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Genomics In The Journals: Jan 26, 2012

NEW YORK (GenomeWeb News) – By sequencing the exomes of 11 individuals with a rare form of hypertension, an international group led by researchers at Yale University tracked down mutations in two genes that appear to contribute to high blood pressure and altered electrolyte patterns — work they outline in Nature.

The researchers focused on individuals from 41 families with a form of hypertension called pseudohypoaldosteronism type II that is characterized by amped up blood potassium levels and excess acidity. Using exome sequencing, SNP genotyping, and linkage analyses, they homed in on the most promising candidate mutations, identifying two ubiquitination-related genes — KLHL3 and CUL3 — that were mutated in individuals PHAII.

"These genes were not previously suspected to play a role in blood pressure regulation, but if they are lost, the kidney can't put the brakes on salt reabsorption, resulting in hypertension," Richard Lifton, chair of the Yale Department of Genetics and the study's senior author, said in a statement.

Another Nature study looks at how a combination of RNA interference and sequencing can be used to explore the biological mechanisms behind drug response or resistance in a human parasite.

UK researchers used a method called RNA interference target sequencing, or RIT-sequencing, to find sites across the genome that influence drug response in Trypanosoma brucei, a parasite that causes a form of sleeping sickness known as human African trypanosomiasis. By using RIT-sequencing to screen for mutations that shift the parasite's response to five drugs used to treat HAT, the team tracked down 50 new genes that seem to influence T. brucei susceptibility to the drugs, along with genes already known to participate in drug transport.

"We now know a lot more about how these drugs work," London School of Hygiene and Tropical Medicine researcher David Horn, the study's corresponding author, said in a statement. "This new understanding of how these medications kill parasites, or fail to kill parasites, could lead to the development of tests that guide the intervention strategy as well as more active and safer intervention options."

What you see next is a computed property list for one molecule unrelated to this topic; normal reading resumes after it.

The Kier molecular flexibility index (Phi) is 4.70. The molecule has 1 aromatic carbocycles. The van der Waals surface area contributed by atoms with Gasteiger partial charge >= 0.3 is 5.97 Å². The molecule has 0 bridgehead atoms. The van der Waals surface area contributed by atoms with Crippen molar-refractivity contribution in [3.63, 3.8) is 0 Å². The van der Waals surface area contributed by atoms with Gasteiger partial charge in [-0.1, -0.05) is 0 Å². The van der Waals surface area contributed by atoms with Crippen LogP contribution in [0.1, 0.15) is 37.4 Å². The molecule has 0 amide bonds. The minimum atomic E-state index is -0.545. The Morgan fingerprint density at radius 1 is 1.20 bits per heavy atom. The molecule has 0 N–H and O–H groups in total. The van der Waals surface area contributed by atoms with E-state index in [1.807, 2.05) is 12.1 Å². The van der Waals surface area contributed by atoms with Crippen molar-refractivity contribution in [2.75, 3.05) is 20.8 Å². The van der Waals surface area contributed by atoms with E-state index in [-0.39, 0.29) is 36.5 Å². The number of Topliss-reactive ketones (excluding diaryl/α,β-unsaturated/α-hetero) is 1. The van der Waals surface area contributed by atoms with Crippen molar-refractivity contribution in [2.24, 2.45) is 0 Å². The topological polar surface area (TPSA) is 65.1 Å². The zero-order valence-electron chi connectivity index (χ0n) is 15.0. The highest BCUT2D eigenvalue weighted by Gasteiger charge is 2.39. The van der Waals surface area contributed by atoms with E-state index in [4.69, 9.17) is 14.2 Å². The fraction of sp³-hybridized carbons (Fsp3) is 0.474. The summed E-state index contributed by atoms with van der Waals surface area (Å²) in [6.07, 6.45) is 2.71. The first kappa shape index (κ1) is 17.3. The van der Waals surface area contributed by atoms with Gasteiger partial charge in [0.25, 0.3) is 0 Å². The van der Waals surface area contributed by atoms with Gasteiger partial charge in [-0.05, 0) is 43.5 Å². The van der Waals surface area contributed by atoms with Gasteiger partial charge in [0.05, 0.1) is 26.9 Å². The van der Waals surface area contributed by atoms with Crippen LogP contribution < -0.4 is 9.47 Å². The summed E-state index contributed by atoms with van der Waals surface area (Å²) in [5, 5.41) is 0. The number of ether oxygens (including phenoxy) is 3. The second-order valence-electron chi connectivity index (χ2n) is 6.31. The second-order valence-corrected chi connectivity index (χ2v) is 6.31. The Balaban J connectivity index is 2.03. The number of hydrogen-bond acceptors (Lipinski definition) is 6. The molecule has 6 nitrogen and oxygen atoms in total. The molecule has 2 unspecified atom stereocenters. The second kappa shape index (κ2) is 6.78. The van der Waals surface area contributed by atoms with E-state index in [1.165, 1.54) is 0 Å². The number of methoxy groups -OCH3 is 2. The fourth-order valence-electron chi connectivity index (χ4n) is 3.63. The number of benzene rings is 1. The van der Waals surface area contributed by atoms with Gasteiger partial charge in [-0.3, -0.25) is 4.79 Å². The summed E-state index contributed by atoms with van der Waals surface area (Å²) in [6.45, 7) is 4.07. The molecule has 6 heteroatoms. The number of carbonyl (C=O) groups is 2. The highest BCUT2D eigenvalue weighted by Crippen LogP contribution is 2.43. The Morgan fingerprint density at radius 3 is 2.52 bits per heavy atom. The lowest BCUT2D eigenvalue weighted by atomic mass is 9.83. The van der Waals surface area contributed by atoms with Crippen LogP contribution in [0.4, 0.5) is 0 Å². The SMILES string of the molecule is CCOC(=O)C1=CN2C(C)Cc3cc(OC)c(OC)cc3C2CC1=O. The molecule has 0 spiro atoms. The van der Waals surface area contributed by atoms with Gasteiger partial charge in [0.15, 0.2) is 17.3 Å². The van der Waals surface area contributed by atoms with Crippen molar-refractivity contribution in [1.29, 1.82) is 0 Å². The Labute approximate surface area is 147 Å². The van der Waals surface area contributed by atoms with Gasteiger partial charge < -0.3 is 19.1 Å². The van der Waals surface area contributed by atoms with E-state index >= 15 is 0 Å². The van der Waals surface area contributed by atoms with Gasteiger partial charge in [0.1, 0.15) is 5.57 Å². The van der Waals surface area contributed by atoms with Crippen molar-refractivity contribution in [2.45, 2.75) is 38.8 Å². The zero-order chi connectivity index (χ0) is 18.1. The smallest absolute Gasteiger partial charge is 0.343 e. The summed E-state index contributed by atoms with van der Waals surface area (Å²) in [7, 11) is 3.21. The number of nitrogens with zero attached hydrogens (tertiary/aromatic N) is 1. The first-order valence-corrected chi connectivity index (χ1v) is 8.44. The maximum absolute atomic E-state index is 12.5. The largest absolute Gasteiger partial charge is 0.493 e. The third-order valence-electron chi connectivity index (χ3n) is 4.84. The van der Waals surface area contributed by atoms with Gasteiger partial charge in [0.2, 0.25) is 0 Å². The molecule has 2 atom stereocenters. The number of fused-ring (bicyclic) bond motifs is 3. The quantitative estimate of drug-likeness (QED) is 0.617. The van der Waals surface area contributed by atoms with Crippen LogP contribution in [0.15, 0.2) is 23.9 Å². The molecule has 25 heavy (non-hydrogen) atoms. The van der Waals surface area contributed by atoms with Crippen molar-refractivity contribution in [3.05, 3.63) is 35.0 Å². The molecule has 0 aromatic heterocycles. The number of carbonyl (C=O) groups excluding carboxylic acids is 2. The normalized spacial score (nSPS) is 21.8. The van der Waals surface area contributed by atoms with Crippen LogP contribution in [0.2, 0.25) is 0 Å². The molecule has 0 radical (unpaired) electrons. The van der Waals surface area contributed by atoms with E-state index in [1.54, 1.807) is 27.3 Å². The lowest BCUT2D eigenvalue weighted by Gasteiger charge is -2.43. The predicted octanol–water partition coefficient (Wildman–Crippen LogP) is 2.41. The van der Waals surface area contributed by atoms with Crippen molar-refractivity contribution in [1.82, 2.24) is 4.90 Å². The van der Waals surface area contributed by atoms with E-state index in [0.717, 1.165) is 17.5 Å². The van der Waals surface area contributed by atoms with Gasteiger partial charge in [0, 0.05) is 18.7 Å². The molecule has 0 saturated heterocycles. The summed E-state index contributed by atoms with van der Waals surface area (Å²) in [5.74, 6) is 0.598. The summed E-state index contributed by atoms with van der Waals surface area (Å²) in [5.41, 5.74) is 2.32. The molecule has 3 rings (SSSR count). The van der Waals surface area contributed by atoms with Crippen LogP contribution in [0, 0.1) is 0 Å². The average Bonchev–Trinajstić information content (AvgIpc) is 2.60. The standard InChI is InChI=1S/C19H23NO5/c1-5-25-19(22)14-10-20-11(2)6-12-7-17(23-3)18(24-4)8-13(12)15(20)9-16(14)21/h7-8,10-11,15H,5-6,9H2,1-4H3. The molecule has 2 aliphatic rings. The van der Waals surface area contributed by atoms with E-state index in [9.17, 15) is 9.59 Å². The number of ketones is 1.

A Clinical Chemistry study by a team in the Netherlands illustrates the potential of doing non-invasive, sequencing-based testing for trisomy 21 using Helicos' Heliscope single-molecule sequencing instrument, which does not rely on PCR amplification prior to sequencing.

Study authors sequenced cell-free DNA in blood samples collected from 20 pregnant women at nine weeks gestation or more and from four adult male controls using the Heliscope as well as Illumina's GAII instrument. One sample, taken from a woman carrying a fetus that did not have trisomy 21, did not contain enough quality DNA to generate informative sequence on either platform.

Using sequence tag density data for samples taken from the other 19 women, researchers detected all 11 authentic trisomy 21 cases and correctly ruled out trisomy 21 for eight more fetuses on both of the sequencing platforms. Still, they say, the Helicos platform offered somewhat clearer distinctions between trisomy 21 cases and unaffected fetuses, owing to a lack of amplification-related bias toward certain sequences — particularly those rich in guanine and cytosine residues.

"This study shows for the first time that single molecule sequencing is an attractive and easy to use alternative for reliable non-invasive fetal aneuploidy detection in diagnostics," senior author Elles Boon, a researcher with Leiden University's Center for Human and Clinical Genetics, and colleagues wrote. "With this approach, previously described experimental noise associated with PCR amplification, such as GC bias can be overcome."

In Science Translational Medicine, an American and Australian-led research group reports on the use of high-throughput sequencing for diagnosing mitochondria-related disease in infants.

The researchers used an approach dubbed MitoExome sequencing — targeted capture sequencing of mitochondrial DNA and coding regions for more than 1,000 nuclear genes believed to influence mitochondrial function — to test samples from 42 infants suspected of having an oxidative phosphorylation (OXPHOS) disease. They also did MitoExome sequencing on 371 unaffected control individuals.

MitoExome sequencing helped to uncover variants in genes suspected of causing recessive mitochondrial disease in more than half of the cases. Of these, 10 children were conclusively diagnosed with mutations linked to OXPHOS disease. Moreover, the study pointed to potentially pathogenic mutations in genes not previously linked to the OXPHOS conditions.

Genomics In The Journals is a weekly feature pointing readers to select, recently published articles involving genomics and related research.

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